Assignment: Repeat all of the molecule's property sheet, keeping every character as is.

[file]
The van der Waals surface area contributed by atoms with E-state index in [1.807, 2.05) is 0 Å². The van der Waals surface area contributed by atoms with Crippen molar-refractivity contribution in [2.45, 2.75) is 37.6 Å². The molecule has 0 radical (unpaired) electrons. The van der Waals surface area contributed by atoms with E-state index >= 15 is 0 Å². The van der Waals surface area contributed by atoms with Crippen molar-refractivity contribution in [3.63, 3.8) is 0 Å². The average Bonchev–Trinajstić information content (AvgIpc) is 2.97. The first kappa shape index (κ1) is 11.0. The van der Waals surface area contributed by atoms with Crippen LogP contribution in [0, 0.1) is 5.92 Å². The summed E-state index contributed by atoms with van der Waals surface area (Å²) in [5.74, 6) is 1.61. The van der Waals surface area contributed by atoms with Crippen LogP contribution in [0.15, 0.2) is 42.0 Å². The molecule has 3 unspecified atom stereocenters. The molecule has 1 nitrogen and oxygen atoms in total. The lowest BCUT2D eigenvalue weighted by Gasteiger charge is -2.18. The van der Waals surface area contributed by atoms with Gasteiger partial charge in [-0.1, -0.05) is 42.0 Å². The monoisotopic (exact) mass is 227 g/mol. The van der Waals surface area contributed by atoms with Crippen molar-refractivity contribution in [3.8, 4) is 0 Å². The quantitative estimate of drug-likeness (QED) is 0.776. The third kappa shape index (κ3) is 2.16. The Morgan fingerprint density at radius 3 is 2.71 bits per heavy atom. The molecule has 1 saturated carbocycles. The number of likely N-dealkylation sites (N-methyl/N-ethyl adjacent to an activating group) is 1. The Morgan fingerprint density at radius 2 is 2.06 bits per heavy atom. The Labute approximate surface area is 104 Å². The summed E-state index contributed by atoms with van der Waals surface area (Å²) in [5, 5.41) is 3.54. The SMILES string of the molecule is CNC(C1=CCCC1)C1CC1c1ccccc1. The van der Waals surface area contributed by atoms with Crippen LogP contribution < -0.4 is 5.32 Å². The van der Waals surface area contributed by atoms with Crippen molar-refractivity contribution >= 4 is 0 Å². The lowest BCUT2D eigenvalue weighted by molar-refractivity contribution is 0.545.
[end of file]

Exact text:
The van der Waals surface area contributed by atoms with E-state index in [1.807, 2.05) is 0 Å². The van der Waals surface area contributed by atoms with Crippen molar-refractivity contribution in [2.45, 2.75) is 37.6 Å². The molecule has 0 radical (unpaired) electrons. The van der Waals surface area contributed by atoms with E-state index >= 15 is 0 Å². The van der Waals surface area contributed by atoms with Crippen molar-refractivity contribution in [3.63, 3.8) is 0 Å². The average Bonchev–Trinajstić information content (AvgIpc) is 2.97. The first kappa shape index (κ1) is 11.0. The van der Waals surface area contributed by atoms with Crippen LogP contribution in [0, 0.1) is 5.92 Å². The summed E-state index contributed by atoms with van der Waals surface area (Å²) in [5.74, 6) is 1.61. The van der Waals surface area contributed by atoms with Crippen LogP contribution in [0.15, 0.2) is 42.0 Å². The molecule has 3 unspecified atom stereocenters. The molecule has 1 nitrogen and oxygen atoms in total. The lowest BCUT2D eigenvalue weighted by Gasteiger charge is -2.18. The van der Waals surface area contributed by atoms with Gasteiger partial charge in [-0.1, -0.05) is 42.0 Å². The monoisotopic (exact) mass is 227 g/mol. The van der Waals surface area contributed by atoms with Crippen molar-refractivity contribution in [3.8, 4) is 0 Å². The quantitative estimate of drug-likeness (QED) is 0.776. The third kappa shape index (κ3) is 2.16. The Morgan fingerprint density at radius 3 is 2.71 bits per heavy atom. The molecule has 1 saturated carbocycles. The number of likely N-dealkylation sites (N-methyl/N-ethyl adjacent to an activating group) is 1. The Morgan fingerprint density at radius 2 is 2.06 bits per heavy atom. The Labute approximate surface area is 104 Å². The summed E-state index contributed by atoms with van der Waals surface area (Å²) in [5, 5.41) is 3.54. The SMILES string of the molecule is CNC(C1=CCCC1)C1CC1c1ccccc1. The van der Waals surface area contributed by atoms with Crippen LogP contribution < -0.4 is 5.32 Å². The van der Waals surface area contributed by atoms with Crippen molar-refractivity contribution >= 4 is 0 Å². The lowest BCUT2D eigenvalue weighted by molar-refractivity contribution is 0.545.